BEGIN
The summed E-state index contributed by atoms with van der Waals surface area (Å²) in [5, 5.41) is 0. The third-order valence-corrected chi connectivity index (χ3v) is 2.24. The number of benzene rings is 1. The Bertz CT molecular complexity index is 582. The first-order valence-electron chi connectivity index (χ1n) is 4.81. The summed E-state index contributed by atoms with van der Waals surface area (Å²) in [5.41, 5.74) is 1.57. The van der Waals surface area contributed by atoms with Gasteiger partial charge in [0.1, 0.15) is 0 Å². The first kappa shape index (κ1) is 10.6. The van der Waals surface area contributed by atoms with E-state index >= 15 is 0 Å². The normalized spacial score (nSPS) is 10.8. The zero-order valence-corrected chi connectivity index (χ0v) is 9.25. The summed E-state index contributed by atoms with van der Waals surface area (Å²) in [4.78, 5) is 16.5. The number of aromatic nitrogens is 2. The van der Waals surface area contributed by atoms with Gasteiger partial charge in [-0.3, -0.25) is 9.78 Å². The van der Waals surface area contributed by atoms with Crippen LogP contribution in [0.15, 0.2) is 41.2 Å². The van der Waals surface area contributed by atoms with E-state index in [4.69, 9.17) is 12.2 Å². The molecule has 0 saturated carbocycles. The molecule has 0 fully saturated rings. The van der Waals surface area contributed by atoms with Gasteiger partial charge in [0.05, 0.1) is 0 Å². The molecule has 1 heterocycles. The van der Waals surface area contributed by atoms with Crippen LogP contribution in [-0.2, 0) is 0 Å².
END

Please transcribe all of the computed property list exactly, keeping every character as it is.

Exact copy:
The summed E-state index contributed by atoms with van der Waals surface area (Å²) in [5, 5.41) is 0. The third-order valence-corrected chi connectivity index (χ3v) is 2.24. The number of benzene rings is 1. The Bertz CT molecular complexity index is 582. The first-order valence-electron chi connectivity index (χ1n) is 4.81. The summed E-state index contributed by atoms with van der Waals surface area (Å²) in [5.41, 5.74) is 1.57. The van der Waals surface area contributed by atoms with Gasteiger partial charge in [0.1, 0.15) is 0 Å². The first kappa shape index (κ1) is 10.6. The van der Waals surface area contributed by atoms with E-state index >= 15 is 0 Å². The normalized spacial score (nSPS) is 10.8. The zero-order valence-corrected chi connectivity index (χ0v) is 9.25. The summed E-state index contributed by atoms with van der Waals surface area (Å²) in [4.78, 5) is 16.5. The number of aromatic nitrogens is 2. The van der Waals surface area contributed by atoms with Gasteiger partial charge in [-0.3, -0.25) is 9.78 Å². The van der Waals surface area contributed by atoms with Crippen LogP contribution in [0.15, 0.2) is 41.2 Å². The van der Waals surface area contributed by atoms with E-state index in [4.69, 9.17) is 12.2 Å². The molecule has 0 saturated carbocycles. The molecule has 0 fully saturated rings. The van der Waals surface area contributed by atoms with Gasteiger partial charge in [0.05, 0.1) is 0 Å². The molecule has 1 heterocycles. The van der Waals surface area contributed by atoms with Crippen LogP contribution in [-0.2, 0) is 0 Å².